Prodrive boss Tim Edwards is hopeful of a clean V8 Supercars title decider in Sydney after a weekend at Phillip Island that brought mind games and team tactics to the forefront.
Edwards saw one of his two championship combatants, David Reynolds, bow out of the battle after being unceremoniously dealt with by Holden front-runner Shane van Gisbergen in Race 31.
The incident came after multiple Holden drivers and teams had publicly stated they would ‘help’ Craig Lowndes in his attempts to chase down Reynolds and points leader Mark Winterbottom.
Winterbottom lamented what he described as the ‘team tactics’ on Saturday before cooly shrugging off Jamie Whincup’s last lap dive for third in yesterday’s feature race as ‘a good move’.
While Edwards also dismissed Whincup’s move as simply ‘hard racing’, Prodrive has asked V8 Supercars for further explanation of Van Gisbergen’s 25 point penalty.
Many in the paddock at the weekend felt the punishment was lenient considering its implications for Reynolds.
With Lowndes having now closed to within 179 points of Winterbottom, contact from a rival on the unforgiving streets of Sydney could be all it takes to erase the vast majority of the remaining deficit.
“You’d like to hope it will be a fair fight to the end,” Edwards told Speedcafe.com when asked whether he fears Sydney will see a further escalation of the weekend’s drama.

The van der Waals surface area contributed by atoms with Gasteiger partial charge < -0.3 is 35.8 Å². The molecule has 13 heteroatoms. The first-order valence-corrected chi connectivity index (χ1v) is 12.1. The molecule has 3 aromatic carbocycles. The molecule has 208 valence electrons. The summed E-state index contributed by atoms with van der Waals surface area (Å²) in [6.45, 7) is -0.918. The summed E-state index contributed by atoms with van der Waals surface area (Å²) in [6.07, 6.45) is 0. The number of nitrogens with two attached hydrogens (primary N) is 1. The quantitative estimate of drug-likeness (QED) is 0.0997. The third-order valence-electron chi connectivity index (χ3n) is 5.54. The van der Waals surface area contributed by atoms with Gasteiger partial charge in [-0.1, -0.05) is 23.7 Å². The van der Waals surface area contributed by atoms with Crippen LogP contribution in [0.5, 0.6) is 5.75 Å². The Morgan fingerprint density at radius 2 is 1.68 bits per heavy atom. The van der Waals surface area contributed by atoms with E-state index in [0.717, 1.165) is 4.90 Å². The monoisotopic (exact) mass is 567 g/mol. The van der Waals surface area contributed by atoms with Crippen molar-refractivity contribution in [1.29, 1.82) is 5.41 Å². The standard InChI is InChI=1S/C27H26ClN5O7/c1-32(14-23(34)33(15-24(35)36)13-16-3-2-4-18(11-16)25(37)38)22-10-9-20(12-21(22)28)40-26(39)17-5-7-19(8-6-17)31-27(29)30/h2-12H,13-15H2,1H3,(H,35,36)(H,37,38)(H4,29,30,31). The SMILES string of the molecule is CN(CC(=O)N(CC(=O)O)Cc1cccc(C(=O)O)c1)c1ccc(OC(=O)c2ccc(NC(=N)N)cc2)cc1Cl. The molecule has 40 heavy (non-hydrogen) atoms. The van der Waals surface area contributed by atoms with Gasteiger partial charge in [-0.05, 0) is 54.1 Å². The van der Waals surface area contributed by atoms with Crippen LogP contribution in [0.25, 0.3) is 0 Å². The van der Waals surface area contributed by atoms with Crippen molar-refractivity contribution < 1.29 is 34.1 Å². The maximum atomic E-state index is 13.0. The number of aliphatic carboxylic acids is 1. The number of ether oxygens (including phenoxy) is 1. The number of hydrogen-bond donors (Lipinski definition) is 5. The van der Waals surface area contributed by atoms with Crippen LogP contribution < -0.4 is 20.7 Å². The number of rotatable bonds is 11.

“I don’t think anybody wants to see any bad sportsmanship impacting the championship. Let’s just hope it pans out like that.”
Holden Motorsport manager Simon McNamara stressed on Sunday that the Commodore runners ‘drive as a family’ but denied that any would act in an unsportsmanlike way.
McNamara himself had brief words with Winterbottom after the Ford star’s seventh place finish in the controversial Race 31, noting to the driver that it had been ‘a good race’.
“We’re not playing any mind games, but if they choose to play it that way, so be it,” said Edwards of the off-track barbs, more of which are likely to emerge through the media in the Sydney build-up.
“Frosty would just rather lock himself away, not talk to anybody and then hop in the car, score pole and win the race.
“We’ll minimise some of his (sponsor and media) activities in Sydney, but unfortunately I can’t shield him from people walking up and making smart arse comments.
“He was fine (with the McNamara conversation), but was obviously pissed off after that race (where he’d been shuffled from fifth to eighth on the opening lap).
“It’s a difficult position for him because when you’re racing with people that have nothing to lose, it’s very hard.”
Despite scoring pole on Sunday, Winterbottom and Prodrive were comprehensively out-paced in all three races by the two Red Bull Holdens and Scott McLaughlin’s Volvo.
Whether Prodrive can halt Red Bull’s recent superiority and have Winterbottom win the title from the front in Sydney remains to be seen.
“It’s hard to gauge,” said Edwards of how the team’s cars will suit the street circuit.
“When we came here (to Phillip Island), people were speculating that the FG X aero that everybody waffles on about would have seen us pretty superior. It didn’t pan out that way.
“Frosty has got to finish an average of 12th in Sydney to wrap it up and I’m quite confident our car is capable of that.
“But as we know there are a million things other than car speed that can impact our result there.”
The December 4-6 Sydney meeting will see two 125km heats each awarding 75 points for the win on the Saturday before a 250km, 150 point Sunday finale.